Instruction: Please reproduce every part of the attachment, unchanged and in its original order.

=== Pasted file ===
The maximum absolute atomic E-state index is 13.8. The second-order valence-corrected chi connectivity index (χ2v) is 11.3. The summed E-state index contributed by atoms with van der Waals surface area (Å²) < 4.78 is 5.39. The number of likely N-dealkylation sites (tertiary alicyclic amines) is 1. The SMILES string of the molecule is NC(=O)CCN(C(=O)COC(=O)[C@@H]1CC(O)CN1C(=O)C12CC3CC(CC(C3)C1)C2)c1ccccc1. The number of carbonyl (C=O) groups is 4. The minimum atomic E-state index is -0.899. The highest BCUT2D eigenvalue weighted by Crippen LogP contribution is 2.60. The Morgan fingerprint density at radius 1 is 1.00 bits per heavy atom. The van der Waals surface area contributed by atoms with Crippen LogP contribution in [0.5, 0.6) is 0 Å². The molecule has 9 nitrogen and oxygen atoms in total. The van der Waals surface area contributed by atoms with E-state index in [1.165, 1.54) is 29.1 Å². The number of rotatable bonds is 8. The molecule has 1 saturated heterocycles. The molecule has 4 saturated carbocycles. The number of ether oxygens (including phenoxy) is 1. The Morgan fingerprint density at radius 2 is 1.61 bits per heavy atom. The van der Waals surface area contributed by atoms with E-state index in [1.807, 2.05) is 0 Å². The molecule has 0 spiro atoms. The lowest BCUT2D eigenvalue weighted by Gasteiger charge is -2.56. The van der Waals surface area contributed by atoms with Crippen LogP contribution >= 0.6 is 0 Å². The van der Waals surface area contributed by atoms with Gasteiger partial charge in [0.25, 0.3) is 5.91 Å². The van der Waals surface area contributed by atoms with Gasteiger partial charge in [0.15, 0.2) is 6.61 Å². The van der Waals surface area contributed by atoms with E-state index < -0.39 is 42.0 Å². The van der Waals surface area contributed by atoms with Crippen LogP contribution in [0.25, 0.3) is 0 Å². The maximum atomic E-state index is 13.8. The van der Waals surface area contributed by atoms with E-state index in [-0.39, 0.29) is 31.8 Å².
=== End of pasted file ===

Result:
The maximum absolute atomic E-state index is 13.8. The second-order valence-corrected chi connectivity index (χ2v) is 11.3. The summed E-state index contributed by atoms with van der Waals surface area (Å²) < 4.78 is 5.39. The number of likely N-dealkylation sites (tertiary alicyclic amines) is 1. The SMILES string of the molecule is NC(=O)CCN(C(=O)COC(=O)[C@@H]1CC(O)CN1C(=O)C12CC3CC(CC(C3)C1)C2)c1ccccc1. The number of carbonyl (C=O) groups is 4. The minimum atomic E-state index is -0.899. The highest BCUT2D eigenvalue weighted by Crippen LogP contribution is 2.60. The Morgan fingerprint density at radius 1 is 1.00 bits per heavy atom. The van der Waals surface area contributed by atoms with Crippen LogP contribution in [0.5, 0.6) is 0 Å². The molecule has 9 nitrogen and oxygen atoms in total. The van der Waals surface area contributed by atoms with E-state index in [1.165, 1.54) is 29.1 Å². The number of rotatable bonds is 8. The molecule has 1 saturated heterocycles. The molecule has 4 saturated carbocycles. The number of ether oxygens (including phenoxy) is 1. The Morgan fingerprint density at radius 2 is 1.61 bits per heavy atom. The van der Waals surface area contributed by atoms with E-state index in [1.807, 2.05) is 0 Å². The molecule has 0 spiro atoms. The lowest BCUT2D eigenvalue weighted by Gasteiger charge is -2.56. The van der Waals surface area contributed by atoms with Crippen LogP contribution >= 0.6 is 0 Å². The van der Waals surface area contributed by atoms with Gasteiger partial charge in [0.25, 0.3) is 5.91 Å². The van der Waals surface area contributed by atoms with Gasteiger partial charge in [0.15, 0.2) is 6.61 Å². The van der Waals surface area contributed by atoms with E-state index < -0.39 is 42.0 Å². The van der Waals surface area contributed by atoms with Crippen LogP contribution in [0.25, 0.3) is 0 Å². The maximum atomic E-state index is 13.8. The van der Waals surface area contributed by atoms with E-state index in [-0.39, 0.29) is 31.8 Å².